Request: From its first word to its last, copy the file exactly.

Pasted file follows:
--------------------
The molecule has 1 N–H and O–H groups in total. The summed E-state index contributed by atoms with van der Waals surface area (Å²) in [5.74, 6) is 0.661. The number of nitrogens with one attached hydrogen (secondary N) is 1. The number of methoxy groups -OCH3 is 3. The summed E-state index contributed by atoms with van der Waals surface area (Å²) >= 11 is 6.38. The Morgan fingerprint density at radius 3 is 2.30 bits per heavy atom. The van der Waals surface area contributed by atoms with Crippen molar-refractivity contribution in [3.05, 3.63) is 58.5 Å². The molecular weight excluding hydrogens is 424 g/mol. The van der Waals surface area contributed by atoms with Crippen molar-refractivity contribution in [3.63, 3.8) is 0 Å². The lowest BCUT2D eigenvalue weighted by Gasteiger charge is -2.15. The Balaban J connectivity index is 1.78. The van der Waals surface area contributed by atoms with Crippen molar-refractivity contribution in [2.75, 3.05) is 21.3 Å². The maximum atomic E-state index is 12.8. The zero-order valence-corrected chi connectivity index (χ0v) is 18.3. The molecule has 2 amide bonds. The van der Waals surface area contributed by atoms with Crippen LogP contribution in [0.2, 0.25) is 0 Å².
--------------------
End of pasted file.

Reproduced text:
The molecule has 1 N–H and O–H groups in total. The summed E-state index contributed by atoms with van der Waals surface area (Å²) in [5.74, 6) is 0.661. The number of nitrogens with one attached hydrogen (secondary N) is 1. The number of methoxy groups -OCH3 is 3. The summed E-state index contributed by atoms with van der Waals surface area (Å²) >= 11 is 6.38. The Morgan fingerprint density at radius 3 is 2.30 bits per heavy atom. The van der Waals surface area contributed by atoms with Crippen molar-refractivity contribution in [3.05, 3.63) is 58.5 Å². The molecular weight excluding hydrogens is 424 g/mol. The van der Waals surface area contributed by atoms with Crippen molar-refractivity contribution in [3.63, 3.8) is 0 Å². The lowest BCUT2D eigenvalue weighted by Gasteiger charge is -2.15. The Balaban J connectivity index is 1.78. The van der Waals surface area contributed by atoms with Crippen molar-refractivity contribution in [2.75, 3.05) is 21.3 Å². The maximum atomic E-state index is 12.8. The zero-order valence-corrected chi connectivity index (χ0v) is 18.3. The molecule has 2 amide bonds. The van der Waals surface area contributed by atoms with Crippen LogP contribution in [0.2, 0.25) is 0 Å².